Costs / Statistics

Statistics on Falls and Injuries in the Elderly Community

Inform yourself of every-day concerns and learn how to prevent them now

Falling in your home can occur at anytime without warning. In fact, more than one out of four older people fall each year.2

Aging-in-place is an evolving concept that is becoming more common in the elderly community. As the elderly population grows, more seniors wish to live out their retirement at home. Unfortunately, most homes have not been built with this concept in mind, so it is important for older adults to be aware of injuries that can occur in the home and how to prevent them. Accidents, such as falling, are not an inevitable part of aging, but taking steps such as convenient lifestyle adjustments and participating in fall prevention programs can substantially reduce the number of falls among senior citizens.1

Here are some common causes of falling in the home, provided by the University of Washington Rehabilitation Research and Training Center:4

  • Inactivity. Spending an increased amount of time at home directly leads to a greater lack of physical activity, resulting in weakening muscles.
  • Living alone will decrease your social circle over time. It is important to be sure someone will be available if you slip or fall at home.
  • Debilitated vision.
  • Among wheelchair users, tips and falling over account for the majority of wheelchair-related incidents.
    Loose footwear, such as slippers, lead to accidents in the home.
  • Many common medications come with side effects and even more dangerous side effects when combined with other medications. Stay aware of fatigue or dizziness from medications, which can cause falls.
  • Dehydration or lack of proper nutrition.

Falling in the home results in more than just physical injury, too. Unfortunately, medical bills and increased healthcare costs can reduce the ability to take care of yourself and your independence. A fall in your home can also lead you to become less active and sociable. Living in fear increases stress, anxiety or even depression, and having a small social circle reduces the amount of help you may receive if you have a dangerous accident.4

Thankfully, there are steps you can take right now to immediately reduce your chances of falling and injuring yourself. Take these easy steps to improve your lifestyle, physical health and your home environment:3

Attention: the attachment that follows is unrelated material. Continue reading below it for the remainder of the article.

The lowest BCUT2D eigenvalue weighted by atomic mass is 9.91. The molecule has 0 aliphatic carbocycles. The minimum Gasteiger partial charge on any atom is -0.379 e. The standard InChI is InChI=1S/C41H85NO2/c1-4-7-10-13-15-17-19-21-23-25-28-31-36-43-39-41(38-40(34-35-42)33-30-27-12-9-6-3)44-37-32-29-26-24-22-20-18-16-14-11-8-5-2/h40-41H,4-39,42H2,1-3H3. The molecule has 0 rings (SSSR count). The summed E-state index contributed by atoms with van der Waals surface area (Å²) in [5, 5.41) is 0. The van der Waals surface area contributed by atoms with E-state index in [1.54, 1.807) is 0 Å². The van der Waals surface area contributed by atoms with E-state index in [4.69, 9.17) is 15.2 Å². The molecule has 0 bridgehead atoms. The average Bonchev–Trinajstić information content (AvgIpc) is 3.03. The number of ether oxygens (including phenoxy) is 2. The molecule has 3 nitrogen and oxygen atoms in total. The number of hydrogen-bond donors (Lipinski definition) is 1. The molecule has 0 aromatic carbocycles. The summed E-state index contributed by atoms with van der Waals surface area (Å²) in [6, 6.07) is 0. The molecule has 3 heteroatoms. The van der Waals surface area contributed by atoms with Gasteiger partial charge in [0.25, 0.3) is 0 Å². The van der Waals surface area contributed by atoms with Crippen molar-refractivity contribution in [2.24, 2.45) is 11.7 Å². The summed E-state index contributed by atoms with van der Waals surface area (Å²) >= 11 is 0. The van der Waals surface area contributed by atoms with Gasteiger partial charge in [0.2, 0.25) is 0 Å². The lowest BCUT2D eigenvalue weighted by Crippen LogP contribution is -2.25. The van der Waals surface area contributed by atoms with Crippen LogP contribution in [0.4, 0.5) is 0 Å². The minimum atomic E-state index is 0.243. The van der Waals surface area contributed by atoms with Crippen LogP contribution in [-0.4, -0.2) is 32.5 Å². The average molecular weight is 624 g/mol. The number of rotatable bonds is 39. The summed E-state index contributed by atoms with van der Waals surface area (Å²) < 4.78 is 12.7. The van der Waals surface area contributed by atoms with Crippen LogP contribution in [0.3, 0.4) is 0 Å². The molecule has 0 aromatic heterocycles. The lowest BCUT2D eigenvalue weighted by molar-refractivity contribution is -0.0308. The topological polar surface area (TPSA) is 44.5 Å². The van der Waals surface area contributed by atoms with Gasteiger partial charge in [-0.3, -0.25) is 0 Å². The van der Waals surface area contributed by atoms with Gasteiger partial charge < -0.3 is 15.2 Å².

1. There are many exercise programs available to seniors, which will help increase muscle strength and balance.
  2. Speak with your doctor regularly about how to prevent falling and other accidents at home.
  3. Always ask your pharmacist any questions you may have about your medication.
  4. Schedule annual checkups with your doctor, especially to review your vision and hearing.
  5. Observe your home to notice any tripping hazards. Remove any obstacles you come across, and instal grab bar in places you may need assistance with balance.
  6. Talk to your family and loved ones about safety plans and for additional support.

Here is a helpful checklist provided by the Centers for Disease Control and Prevention you can use to safeguard your home and recognize any unforeseen hazardous areas. (http://www.cdc.gov/HomeandRecreationalSafety/pubs/English/booklet_Eng_desktop-a.pdf)


Citations

  1. “Falls Prevention Facts.” NCOA. N.p., 29 Sept. 2016. Web. 23 Nov. 2016. <https://www.ncoa.org/news/resources-for-reporters/get-the-facts/falls-prevention-facts/>
  2. “Important Facts about Falls.” Centers for Disease Control and Prevention. Centers for Disease Control and Prevention, 20 Sept. 2016. Web. 23 Nov. 2016. <http://www.cdc.gov/homeandrecreationalsafety/falls/adultfalls.html>
  3. “Infographic: 6 Steps to Prevent a Fall.” NCOA. N.p., 13 Sept. 2016. Web. 23 Nov. 2016. <https://www.ncoa.org/healthy-aging/falls-prevention/preventing-falls-tips-for-older-adults-and-caregivers/take-control-of-your-health-6-steps-to-prevent-a-fall/>
  4. Verrall, Aimee. “How to Prevent Falls.” How to Prevent Falls | Rehabilitation Research and Training Center on Aging With Physical Disabilities. University of Washington Aging and Physical Disability RRTC, 2013. Web. 23 Nov. 2016. <http://agerrtc.washington.edu/info/factsheets/falls>

Learn how to make your home safe